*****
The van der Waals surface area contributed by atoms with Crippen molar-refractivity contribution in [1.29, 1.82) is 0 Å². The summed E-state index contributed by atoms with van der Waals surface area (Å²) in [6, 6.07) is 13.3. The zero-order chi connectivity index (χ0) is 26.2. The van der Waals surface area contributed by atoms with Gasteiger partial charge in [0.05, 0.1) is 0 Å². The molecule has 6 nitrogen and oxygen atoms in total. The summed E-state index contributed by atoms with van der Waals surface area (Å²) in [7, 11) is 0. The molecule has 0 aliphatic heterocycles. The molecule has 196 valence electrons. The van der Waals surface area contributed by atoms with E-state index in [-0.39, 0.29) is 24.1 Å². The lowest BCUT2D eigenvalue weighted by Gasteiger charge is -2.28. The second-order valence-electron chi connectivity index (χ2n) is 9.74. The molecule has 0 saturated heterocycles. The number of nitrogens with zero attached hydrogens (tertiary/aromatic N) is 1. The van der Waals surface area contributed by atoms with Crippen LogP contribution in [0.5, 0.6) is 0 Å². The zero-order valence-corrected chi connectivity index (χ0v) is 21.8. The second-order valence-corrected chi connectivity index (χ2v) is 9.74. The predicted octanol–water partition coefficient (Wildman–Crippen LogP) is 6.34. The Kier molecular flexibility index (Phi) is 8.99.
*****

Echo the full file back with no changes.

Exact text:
The van der Waals surface area contributed by atoms with Crippen molar-refractivity contribution in [1.29, 1.82) is 0 Å². The summed E-state index contributed by atoms with van der Waals surface area (Å²) in [6, 6.07) is 13.3. The zero-order chi connectivity index (χ0) is 26.2. The van der Waals surface area contributed by atoms with Gasteiger partial charge in [0.05, 0.1) is 0 Å². The molecule has 6 nitrogen and oxygen atoms in total. The summed E-state index contributed by atoms with van der Waals surface area (Å²) in [7, 11) is 0. The molecule has 0 aliphatic heterocycles. The molecule has 196 valence electrons. The van der Waals surface area contributed by atoms with E-state index in [-0.39, 0.29) is 24.1 Å². The lowest BCUT2D eigenvalue weighted by Gasteiger charge is -2.28. The second-order valence-electron chi connectivity index (χ2n) is 9.74. The molecule has 0 saturated heterocycles. The number of nitrogens with zero attached hydrogens (tertiary/aromatic N) is 1. The van der Waals surface area contributed by atoms with Crippen LogP contribution in [0.5, 0.6) is 0 Å². The zero-order valence-corrected chi connectivity index (χ0v) is 21.8. The second-order valence-corrected chi connectivity index (χ2v) is 9.74. The predicted octanol–water partition coefficient (Wildman–Crippen LogP) is 6.34. The Kier molecular flexibility index (Phi) is 8.99.